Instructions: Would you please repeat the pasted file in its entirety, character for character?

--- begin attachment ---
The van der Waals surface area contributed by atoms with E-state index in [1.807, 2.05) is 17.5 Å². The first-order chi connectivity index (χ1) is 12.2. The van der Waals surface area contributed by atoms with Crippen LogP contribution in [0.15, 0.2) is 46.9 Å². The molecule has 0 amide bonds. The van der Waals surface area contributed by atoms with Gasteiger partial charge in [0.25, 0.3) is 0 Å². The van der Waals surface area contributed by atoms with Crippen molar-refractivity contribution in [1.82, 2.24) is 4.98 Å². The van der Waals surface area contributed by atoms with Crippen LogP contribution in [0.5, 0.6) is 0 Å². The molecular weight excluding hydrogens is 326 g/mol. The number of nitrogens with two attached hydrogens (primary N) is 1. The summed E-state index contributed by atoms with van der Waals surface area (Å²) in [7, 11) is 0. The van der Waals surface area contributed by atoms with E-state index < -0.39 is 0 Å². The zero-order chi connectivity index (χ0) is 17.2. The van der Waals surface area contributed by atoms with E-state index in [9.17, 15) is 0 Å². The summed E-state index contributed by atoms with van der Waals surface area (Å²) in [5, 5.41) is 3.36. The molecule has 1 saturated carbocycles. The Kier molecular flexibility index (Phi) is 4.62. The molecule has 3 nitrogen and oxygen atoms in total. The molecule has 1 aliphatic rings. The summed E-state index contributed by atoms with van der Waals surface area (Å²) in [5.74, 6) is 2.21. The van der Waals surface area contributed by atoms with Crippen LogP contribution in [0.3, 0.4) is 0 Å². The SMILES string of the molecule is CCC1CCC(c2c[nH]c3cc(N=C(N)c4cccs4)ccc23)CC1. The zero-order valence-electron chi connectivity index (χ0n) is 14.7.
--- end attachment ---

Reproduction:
The van der Waals surface area contributed by atoms with E-state index in [1.807, 2.05) is 17.5 Å². The first-order chi connectivity index (χ1) is 12.2. The van der Waals surface area contributed by atoms with Crippen LogP contribution in [0.15, 0.2) is 46.9 Å². The molecule has 0 amide bonds. The van der Waals surface area contributed by atoms with Gasteiger partial charge in [0.25, 0.3) is 0 Å². The van der Waals surface area contributed by atoms with Crippen molar-refractivity contribution in [1.82, 2.24) is 4.98 Å². The van der Waals surface area contributed by atoms with Crippen LogP contribution in [0.5, 0.6) is 0 Å². The molecular weight excluding hydrogens is 326 g/mol. The number of nitrogens with two attached hydrogens (primary N) is 1. The summed E-state index contributed by atoms with van der Waals surface area (Å²) in [7, 11) is 0. The van der Waals surface area contributed by atoms with E-state index < -0.39 is 0 Å². The zero-order chi connectivity index (χ0) is 17.2. The van der Waals surface area contributed by atoms with E-state index in [9.17, 15) is 0 Å². The summed E-state index contributed by atoms with van der Waals surface area (Å²) in [5, 5.41) is 3.36. The molecule has 1 saturated carbocycles. The Kier molecular flexibility index (Phi) is 4.62. The molecule has 3 nitrogen and oxygen atoms in total. The molecule has 1 aliphatic rings. The summed E-state index contributed by atoms with van der Waals surface area (Å²) in [5.74, 6) is 2.21. The van der Waals surface area contributed by atoms with Crippen LogP contribution in [0.3, 0.4) is 0 Å². The SMILES string of the molecule is CCC1CCC(c2c[nH]c3cc(N=C(N)c4cccs4)ccc23)CC1. The zero-order valence-electron chi connectivity index (χ0n) is 14.7.